Pointers in C serve three main purposes:

Faking pass-by-reference

C passes all function arguments by value; the formal parameters and the actual parameters are different objects in memory, so changes to the formal parameter are not reflected in the actual parameter. If you want a function to change the value of something in the caller, you must pass the pointer to that object:

void swap(int *a, int *b)
{
  int tmp = *a;
  *a = *b;
  *b = tmp;
}

int main(void)
{
  int x = 3, y = 4;
  swap(&x, &y);
  return 0;
}

The expressions *a and *b in swap correspond to the objects x and y in main, so writing to *a updates x and writing to *b updates y.

Tracking dynamically allocated memory

The C memory allocation functions malloc, calloc, and realloc all return pointers to the first element of the dynamically allocated buffer.

int *arr = malloc(sizeof *arr * N); // allocates a block of memory large
                                    // enough to hold N ints

You can apply the subscript operator to a pointer as though it were an array (the subscript operation a[i] is equivalent to *(a + i); that is, offset i elements from a and dereference the result).

Building self-referential data structures

Although generations of Fortran programmers were building lists, trees, queues, stacks, etc., without them, pointers make building self-referential structures very easy, such as this binary tree node:

struct tnode {
  K key;                // for some arbitrary type K
  T data;               // for some arbitrary type T
  struct tnode *left;   // explicitly points to left subtree
  struct tnode *right;  // explicitly points to right subtree
};

I'm not familiar enough with PHP to say how you would do these things in that language. I would point out that C predates PHP by at least a couple of decades, and that PHP is pretty specific to a particular domain.

As to why C doesn't handle all this automagically...

One of the guiding philosophies of C is to keep the language as simple as possible, making it relatively easy to implement. Automatic memory management would add some complexity to the language (adding the threading library in C11 certainly did). Not to mention that automatic memory management can also play hell with performance-critical code.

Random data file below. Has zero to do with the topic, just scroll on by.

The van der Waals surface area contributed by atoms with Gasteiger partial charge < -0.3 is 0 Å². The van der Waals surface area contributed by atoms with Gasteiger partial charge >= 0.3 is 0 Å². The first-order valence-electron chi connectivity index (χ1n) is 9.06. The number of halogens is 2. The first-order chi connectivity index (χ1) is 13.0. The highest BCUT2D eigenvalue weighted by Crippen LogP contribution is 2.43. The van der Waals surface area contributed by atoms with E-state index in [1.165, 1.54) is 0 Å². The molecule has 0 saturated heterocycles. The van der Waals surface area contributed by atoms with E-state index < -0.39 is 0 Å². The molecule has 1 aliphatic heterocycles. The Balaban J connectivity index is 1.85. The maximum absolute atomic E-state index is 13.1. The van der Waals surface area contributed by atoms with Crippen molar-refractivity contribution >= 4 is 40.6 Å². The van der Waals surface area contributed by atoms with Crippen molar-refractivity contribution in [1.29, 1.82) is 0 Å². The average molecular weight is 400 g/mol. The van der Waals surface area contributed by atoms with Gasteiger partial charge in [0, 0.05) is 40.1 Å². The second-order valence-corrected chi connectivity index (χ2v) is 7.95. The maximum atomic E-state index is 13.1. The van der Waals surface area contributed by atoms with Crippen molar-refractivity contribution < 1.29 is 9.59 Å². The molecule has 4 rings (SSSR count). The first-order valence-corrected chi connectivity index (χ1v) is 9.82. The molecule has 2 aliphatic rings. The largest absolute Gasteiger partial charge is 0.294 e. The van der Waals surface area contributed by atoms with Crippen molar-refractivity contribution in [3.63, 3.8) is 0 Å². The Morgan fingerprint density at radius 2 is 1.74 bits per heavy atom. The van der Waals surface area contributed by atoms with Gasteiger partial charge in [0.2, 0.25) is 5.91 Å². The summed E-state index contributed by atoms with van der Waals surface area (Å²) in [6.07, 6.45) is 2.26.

1
source | link

Pointers in C serve three main purposes:

Faking pass-by-reference

C passes all function arguments by value; the formal parameters and the actual parameters are different objects in memory, so changes to the formal parameter are not reflected in the actual parameter. If you want a function to change the value of something in the caller, you must pass the pointer to that object:

void swap(int *a, int *b)
{
  int tmp = *a;
  *a = *b;
  *b = tmp;
}

int main(void)
{
  int x = 3, y = 4;
  swap(&x, &y);
  return 0;
}

The expressions *a and *b in swap correspond to the objects x and y in main, so writing to *a updates x and writing to *b updates y.

Tracking dynamically allocated memory

The C memory allocation functions malloc, calloc, and realloc all return pointers to the first element of the dynamically allocated buffer.

int *arr = malloc(sizeof *arr * N); // allocates a block of memory large
                                    // enough to hold N ints

You can apply the subscript operator to a pointer as though it were an array (the subscript operation a[i] is equivalent to *(a + i); that is, offset i elements from a and dereference the result).

Building self-referential data structures

Although generations of Fortran programmers were building lists, trees, queues, stacks, etc., without them, pointers make building self-referential structures very easy, such as this binary tree node:

struct tnode {
  K key;                // for some arbitrary type K
  T data;               // for some arbitrary type T
  struct tnode *left;   // explicitly points to left subtree
  struct tnode *right;  // explicitly points to right subtree
};

I'm not familiar enough with PHP to say how you would do these things in that language. I would point out that C predates PHP by at least a couple of decades, and that PHP is pretty specific to a particular domain.